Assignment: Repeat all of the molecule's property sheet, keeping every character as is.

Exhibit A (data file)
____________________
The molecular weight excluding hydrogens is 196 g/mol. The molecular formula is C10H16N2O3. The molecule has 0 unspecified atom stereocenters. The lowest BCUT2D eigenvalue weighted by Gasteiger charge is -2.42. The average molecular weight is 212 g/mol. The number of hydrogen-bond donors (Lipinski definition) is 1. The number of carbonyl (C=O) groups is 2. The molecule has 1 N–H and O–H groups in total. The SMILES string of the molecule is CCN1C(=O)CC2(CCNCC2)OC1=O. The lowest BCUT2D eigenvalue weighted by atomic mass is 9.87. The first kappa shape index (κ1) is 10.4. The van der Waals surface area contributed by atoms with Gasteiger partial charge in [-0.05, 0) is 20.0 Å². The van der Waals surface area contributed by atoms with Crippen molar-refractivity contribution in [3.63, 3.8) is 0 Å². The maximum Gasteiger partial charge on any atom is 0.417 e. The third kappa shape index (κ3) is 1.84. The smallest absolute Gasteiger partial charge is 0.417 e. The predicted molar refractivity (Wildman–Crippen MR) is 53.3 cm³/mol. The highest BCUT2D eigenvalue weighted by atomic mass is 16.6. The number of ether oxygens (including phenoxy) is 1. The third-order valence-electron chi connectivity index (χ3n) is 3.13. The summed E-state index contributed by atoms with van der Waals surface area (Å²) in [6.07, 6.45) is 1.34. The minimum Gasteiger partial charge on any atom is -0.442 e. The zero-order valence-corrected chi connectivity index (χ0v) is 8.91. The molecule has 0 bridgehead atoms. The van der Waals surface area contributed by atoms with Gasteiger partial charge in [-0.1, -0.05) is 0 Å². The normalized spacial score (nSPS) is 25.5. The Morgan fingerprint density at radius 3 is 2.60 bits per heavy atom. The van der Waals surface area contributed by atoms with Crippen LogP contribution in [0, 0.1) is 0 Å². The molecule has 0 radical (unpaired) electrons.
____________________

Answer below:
The molecular weight excluding hydrogens is 196 g/mol. The molecular formula is C10H16N2O3. The molecule has 0 unspecified atom stereocenters. The lowest BCUT2D eigenvalue weighted by Gasteiger charge is -2.42. The average molecular weight is 212 g/mol. The number of hydrogen-bond donors (Lipinski definition) is 1. The number of carbonyl (C=O) groups is 2. The molecule has 1 N–H and O–H groups in total. The SMILES string of the molecule is CCN1C(=O)CC2(CCNCC2)OC1=O. The lowest BCUT2D eigenvalue weighted by atomic mass is 9.87. The first kappa shape index (κ1) is 10.4. The van der Waals surface area contributed by atoms with Gasteiger partial charge in [-0.05, 0) is 20.0 Å². The van der Waals surface area contributed by atoms with Crippen molar-refractivity contribution in [3.63, 3.8) is 0 Å². The maximum Gasteiger partial charge on any atom is 0.417 e. The third kappa shape index (κ3) is 1.84. The smallest absolute Gasteiger partial charge is 0.417 e. The predicted molar refractivity (Wildman–Crippen MR) is 53.3 cm³/mol. The highest BCUT2D eigenvalue weighted by atomic mass is 16.6. The number of ether oxygens (including phenoxy) is 1. The third-order valence-electron chi connectivity index (χ3n) is 3.13. The summed E-state index contributed by atoms with van der Waals surface area (Å²) in [6.07, 6.45) is 1.34. The minimum Gasteiger partial charge on any atom is -0.442 e. The zero-order valence-corrected chi connectivity index (χ0v) is 8.91. The molecule has 0 bridgehead atoms. The van der Waals surface area contributed by atoms with Gasteiger partial charge in [-0.1, -0.05) is 0 Å². The normalized spacial score (nSPS) is 25.5. The Morgan fingerprint density at radius 3 is 2.60 bits per heavy atom. The van der Waals surface area contributed by atoms with Crippen LogP contribution in [0, 0.1) is 0 Å². The molecule has 0 radical (unpaired) electrons.